James Baldwin Biography

James Baldwin Biography

African American author James Baldwin, primarily explores issues of injustice and identity. His first novel, the semi-autobiographical Go Tell it On the Mountain (1953) and his essay collections, like Notes of a Native Son (1955) are among his better-known works. 

Born in 1924 in Harlem, Baldwin never knew his biological father, his mother was impoverished, and his stepfather was abusive. Baldwin himself was gay and had to live, oppressed not only by intolerance toward his skin color, but also toward his sexuality.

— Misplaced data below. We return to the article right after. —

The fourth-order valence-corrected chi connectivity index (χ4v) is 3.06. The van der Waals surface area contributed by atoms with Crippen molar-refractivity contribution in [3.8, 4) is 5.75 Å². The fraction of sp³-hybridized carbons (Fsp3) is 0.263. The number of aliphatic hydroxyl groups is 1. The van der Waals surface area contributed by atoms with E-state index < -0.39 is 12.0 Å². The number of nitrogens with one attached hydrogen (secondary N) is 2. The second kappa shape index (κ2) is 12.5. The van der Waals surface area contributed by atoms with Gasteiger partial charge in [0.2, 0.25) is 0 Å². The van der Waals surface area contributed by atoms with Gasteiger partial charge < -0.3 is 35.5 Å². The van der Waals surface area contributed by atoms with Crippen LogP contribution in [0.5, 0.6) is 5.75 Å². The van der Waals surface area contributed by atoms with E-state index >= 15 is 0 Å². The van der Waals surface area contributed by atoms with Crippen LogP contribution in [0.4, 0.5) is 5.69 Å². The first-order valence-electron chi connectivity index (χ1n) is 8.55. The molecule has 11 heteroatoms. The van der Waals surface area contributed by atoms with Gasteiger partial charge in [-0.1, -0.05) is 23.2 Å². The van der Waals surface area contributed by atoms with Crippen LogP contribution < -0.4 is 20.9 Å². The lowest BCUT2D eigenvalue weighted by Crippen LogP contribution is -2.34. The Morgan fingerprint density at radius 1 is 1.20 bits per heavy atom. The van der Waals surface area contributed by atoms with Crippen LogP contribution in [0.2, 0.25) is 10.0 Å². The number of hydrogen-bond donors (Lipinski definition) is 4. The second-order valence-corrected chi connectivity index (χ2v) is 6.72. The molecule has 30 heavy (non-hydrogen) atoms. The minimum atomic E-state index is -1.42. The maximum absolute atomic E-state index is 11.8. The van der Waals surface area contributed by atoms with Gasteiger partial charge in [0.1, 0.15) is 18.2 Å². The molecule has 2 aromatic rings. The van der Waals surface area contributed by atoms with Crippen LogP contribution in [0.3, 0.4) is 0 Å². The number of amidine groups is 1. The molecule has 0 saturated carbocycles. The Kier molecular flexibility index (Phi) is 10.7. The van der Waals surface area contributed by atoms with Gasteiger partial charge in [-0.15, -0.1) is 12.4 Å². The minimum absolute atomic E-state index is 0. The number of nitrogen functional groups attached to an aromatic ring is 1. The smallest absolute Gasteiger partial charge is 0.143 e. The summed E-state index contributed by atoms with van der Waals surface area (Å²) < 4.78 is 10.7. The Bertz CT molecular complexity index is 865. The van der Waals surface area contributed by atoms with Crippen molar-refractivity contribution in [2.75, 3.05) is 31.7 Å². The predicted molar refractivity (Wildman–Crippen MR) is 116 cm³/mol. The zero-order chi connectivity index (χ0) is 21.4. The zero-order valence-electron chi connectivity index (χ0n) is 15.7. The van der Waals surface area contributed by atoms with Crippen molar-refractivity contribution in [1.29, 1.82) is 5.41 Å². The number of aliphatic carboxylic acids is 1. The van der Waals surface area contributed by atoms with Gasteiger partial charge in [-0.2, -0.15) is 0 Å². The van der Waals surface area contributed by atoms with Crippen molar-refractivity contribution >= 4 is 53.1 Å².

To escape being pigeon-holed as a writer and as a person, Baldwin traveled to Europe in 1948, though still spent much of his life in the United States, for instance in 1957, while the Civil Rights Act was being debated in Congress. 

Facts and Trivia

  • Baldwin became a preacher at the age of fourteen and delivered sermons for three years, but he later left the church entirely.
  • Baldwin finished Go Tell It on the Mountain not in Harlem, the city of his upbringing and setting of the novel, but in Switzerland.
  • Baldwin was of great interest to the F.B.I., which purportedly held more than 1,750 files on his activities.
  • One of Baldwin’s most quoted maxims is “Children have never been very good at listening to their elders, but they have never failed to imitate them.”
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